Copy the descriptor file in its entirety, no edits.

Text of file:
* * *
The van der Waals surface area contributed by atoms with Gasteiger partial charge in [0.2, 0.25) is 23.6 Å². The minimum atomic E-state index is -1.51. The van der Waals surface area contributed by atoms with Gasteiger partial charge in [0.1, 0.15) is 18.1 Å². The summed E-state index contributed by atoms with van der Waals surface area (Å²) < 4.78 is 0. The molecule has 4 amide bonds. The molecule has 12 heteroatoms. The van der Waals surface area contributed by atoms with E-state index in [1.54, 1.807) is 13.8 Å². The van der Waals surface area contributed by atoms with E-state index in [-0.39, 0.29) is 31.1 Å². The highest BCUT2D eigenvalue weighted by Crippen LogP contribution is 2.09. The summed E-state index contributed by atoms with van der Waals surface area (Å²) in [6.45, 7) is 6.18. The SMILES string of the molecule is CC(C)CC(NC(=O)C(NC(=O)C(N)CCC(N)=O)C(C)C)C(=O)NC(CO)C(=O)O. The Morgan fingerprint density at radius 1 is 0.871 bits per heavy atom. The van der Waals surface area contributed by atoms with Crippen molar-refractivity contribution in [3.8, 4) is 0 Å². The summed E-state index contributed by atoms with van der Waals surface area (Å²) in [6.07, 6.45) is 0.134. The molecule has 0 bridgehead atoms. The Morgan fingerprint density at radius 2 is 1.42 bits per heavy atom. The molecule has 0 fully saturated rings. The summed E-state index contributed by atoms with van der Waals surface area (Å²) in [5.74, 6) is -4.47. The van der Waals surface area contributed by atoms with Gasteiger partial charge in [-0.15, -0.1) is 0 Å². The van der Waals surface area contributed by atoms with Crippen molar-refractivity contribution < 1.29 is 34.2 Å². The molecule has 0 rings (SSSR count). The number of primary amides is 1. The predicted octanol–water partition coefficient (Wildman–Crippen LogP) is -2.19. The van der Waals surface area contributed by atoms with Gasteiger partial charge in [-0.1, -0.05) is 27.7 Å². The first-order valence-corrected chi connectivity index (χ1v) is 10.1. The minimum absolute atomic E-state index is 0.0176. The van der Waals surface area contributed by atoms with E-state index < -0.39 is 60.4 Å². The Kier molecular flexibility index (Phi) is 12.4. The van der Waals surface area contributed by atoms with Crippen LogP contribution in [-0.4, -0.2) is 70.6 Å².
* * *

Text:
The van der Waals surface area contributed by atoms with Gasteiger partial charge in [0.2, 0.25) is 23.6 Å². The minimum atomic E-state index is -1.51. The van der Waals surface area contributed by atoms with Gasteiger partial charge in [0.1, 0.15) is 18.1 Å². The summed E-state index contributed by atoms with van der Waals surface area (Å²) < 4.78 is 0. The molecule has 4 amide bonds. The molecule has 12 heteroatoms. The van der Waals surface area contributed by atoms with E-state index in [1.54, 1.807) is 13.8 Å². The van der Waals surface area contributed by atoms with E-state index in [-0.39, 0.29) is 31.1 Å². The highest BCUT2D eigenvalue weighted by Crippen LogP contribution is 2.09. The summed E-state index contributed by atoms with van der Waals surface area (Å²) in [6.45, 7) is 6.18. The SMILES string of the molecule is CC(C)CC(NC(=O)C(NC(=O)C(N)CCC(N)=O)C(C)C)C(=O)NC(CO)C(=O)O. The Morgan fingerprint density at radius 1 is 0.871 bits per heavy atom. The van der Waals surface area contributed by atoms with Crippen molar-refractivity contribution in [3.8, 4) is 0 Å². The summed E-state index contributed by atoms with van der Waals surface area (Å²) in [6.07, 6.45) is 0.134. The molecule has 0 bridgehead atoms. The Morgan fingerprint density at radius 2 is 1.42 bits per heavy atom. The molecule has 0 fully saturated rings. The summed E-state index contributed by atoms with van der Waals surface area (Å²) in [5.74, 6) is -4.47. The van der Waals surface area contributed by atoms with Gasteiger partial charge in [-0.15, -0.1) is 0 Å². The van der Waals surface area contributed by atoms with Crippen molar-refractivity contribution < 1.29 is 34.2 Å². The molecule has 0 rings (SSSR count). The number of primary amides is 1. The predicted octanol–water partition coefficient (Wildman–Crippen LogP) is -2.19. The van der Waals surface area contributed by atoms with Gasteiger partial charge in [-0.1, -0.05) is 27.7 Å². The first-order valence-corrected chi connectivity index (χ1v) is 10.1. The minimum absolute atomic E-state index is 0.0176. The van der Waals surface area contributed by atoms with E-state index < -0.39 is 60.4 Å². The Kier molecular flexibility index (Phi) is 12.4. The van der Waals surface area contributed by atoms with Crippen LogP contribution in [-0.4, -0.2) is 70.6 Å².